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Bill Seeks Government Sale of GM Stock to Fund Delphi Pension Benefits

September 6, 2012
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Related Topics: Retirement/Pensions, Defined Benefit Plans, Policies and Procedures, Latest News
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Senator Sherrod Brown, D-Ohio, will introduce legislation to use certain proceeds from the federal government's sale of stock of General Motors Co. to restore full pension benefits for non-union Delphi Corp. retirees, confirmed Lauren Kulik, spokeswoman for Brown.

The legislation, which will be introduced next week when the Senate reconvenes, is intended to cover all benefits lost to hourly and salaried retirees when the Pension Benefit Guaranty Corp. took over the Delphi's six defined benefit plans in 2009. The plans were terminated as part of Delphi's Chapter 11 bankruptcy reorganization.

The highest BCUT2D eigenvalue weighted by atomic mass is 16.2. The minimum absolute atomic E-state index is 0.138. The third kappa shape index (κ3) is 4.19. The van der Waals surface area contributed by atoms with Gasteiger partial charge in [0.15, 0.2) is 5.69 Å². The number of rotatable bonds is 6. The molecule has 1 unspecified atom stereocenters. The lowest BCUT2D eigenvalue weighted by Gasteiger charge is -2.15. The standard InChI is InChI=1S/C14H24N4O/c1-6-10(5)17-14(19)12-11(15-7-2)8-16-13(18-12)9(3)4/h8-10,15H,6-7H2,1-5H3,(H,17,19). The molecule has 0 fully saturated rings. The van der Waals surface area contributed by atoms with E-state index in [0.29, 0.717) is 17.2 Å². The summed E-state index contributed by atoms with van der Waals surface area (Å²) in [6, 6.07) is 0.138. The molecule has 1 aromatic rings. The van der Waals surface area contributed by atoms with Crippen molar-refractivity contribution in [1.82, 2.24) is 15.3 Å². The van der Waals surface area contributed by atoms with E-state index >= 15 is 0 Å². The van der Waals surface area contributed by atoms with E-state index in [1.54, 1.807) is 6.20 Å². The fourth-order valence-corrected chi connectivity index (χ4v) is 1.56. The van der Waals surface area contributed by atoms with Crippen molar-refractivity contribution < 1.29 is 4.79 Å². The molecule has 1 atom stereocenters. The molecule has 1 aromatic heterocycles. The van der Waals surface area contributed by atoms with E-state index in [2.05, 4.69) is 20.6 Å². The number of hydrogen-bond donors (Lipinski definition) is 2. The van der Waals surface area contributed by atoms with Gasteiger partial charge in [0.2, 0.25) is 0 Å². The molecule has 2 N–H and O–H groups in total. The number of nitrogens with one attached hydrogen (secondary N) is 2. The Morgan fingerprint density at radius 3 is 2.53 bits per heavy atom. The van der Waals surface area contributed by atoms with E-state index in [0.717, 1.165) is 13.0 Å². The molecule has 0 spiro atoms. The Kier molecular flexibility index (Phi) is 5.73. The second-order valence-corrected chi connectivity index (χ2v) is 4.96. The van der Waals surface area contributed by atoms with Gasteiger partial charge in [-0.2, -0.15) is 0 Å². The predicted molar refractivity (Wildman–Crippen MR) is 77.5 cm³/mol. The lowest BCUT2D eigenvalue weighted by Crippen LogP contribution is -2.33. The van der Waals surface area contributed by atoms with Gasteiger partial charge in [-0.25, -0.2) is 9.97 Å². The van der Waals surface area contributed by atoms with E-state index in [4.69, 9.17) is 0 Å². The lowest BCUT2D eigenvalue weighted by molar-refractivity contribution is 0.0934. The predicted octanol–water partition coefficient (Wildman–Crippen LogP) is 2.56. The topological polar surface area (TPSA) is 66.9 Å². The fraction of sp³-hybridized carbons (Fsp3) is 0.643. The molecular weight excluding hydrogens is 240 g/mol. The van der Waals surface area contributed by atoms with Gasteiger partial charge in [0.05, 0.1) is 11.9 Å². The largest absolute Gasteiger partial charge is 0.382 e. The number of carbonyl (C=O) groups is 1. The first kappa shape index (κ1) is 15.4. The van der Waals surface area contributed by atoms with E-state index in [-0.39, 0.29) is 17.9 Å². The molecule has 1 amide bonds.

The money would be held in a fund at the Treasury Department and would be paid out to eligible retirees with guidance from the PBGC, Kulik said in an e-mail. Delphi's bankruptcy kept 20,000 salaried retirees and 19,000 hourly retirees from receiving full pension benefits.

The Delphi pension plans were underfunded by $7 billion when they were terminated, and the PBGC assumed responsibility for $6.1 billion.

GM agreed in 2009 to make good on any difference in payouts to Delphi's retired hourly union employees due to the PBGC's ceiling on benefit payments, fulfilling a union agreement from the automaker's spinoff of Delphi in 1999.

"Many Delphi retirees have yet to receive the pensions they earned and deserve," Brown said in a news release. "Now that General Motors is profitable once again and the federal government is preparing to sell its stake in the company, a portion of the proceeds should be used for those shortchanged retirees."

Kevin Olsen writes for Pensions & Investments, a sister publication of Workforce Management. To comment, email editors@workforce.com.

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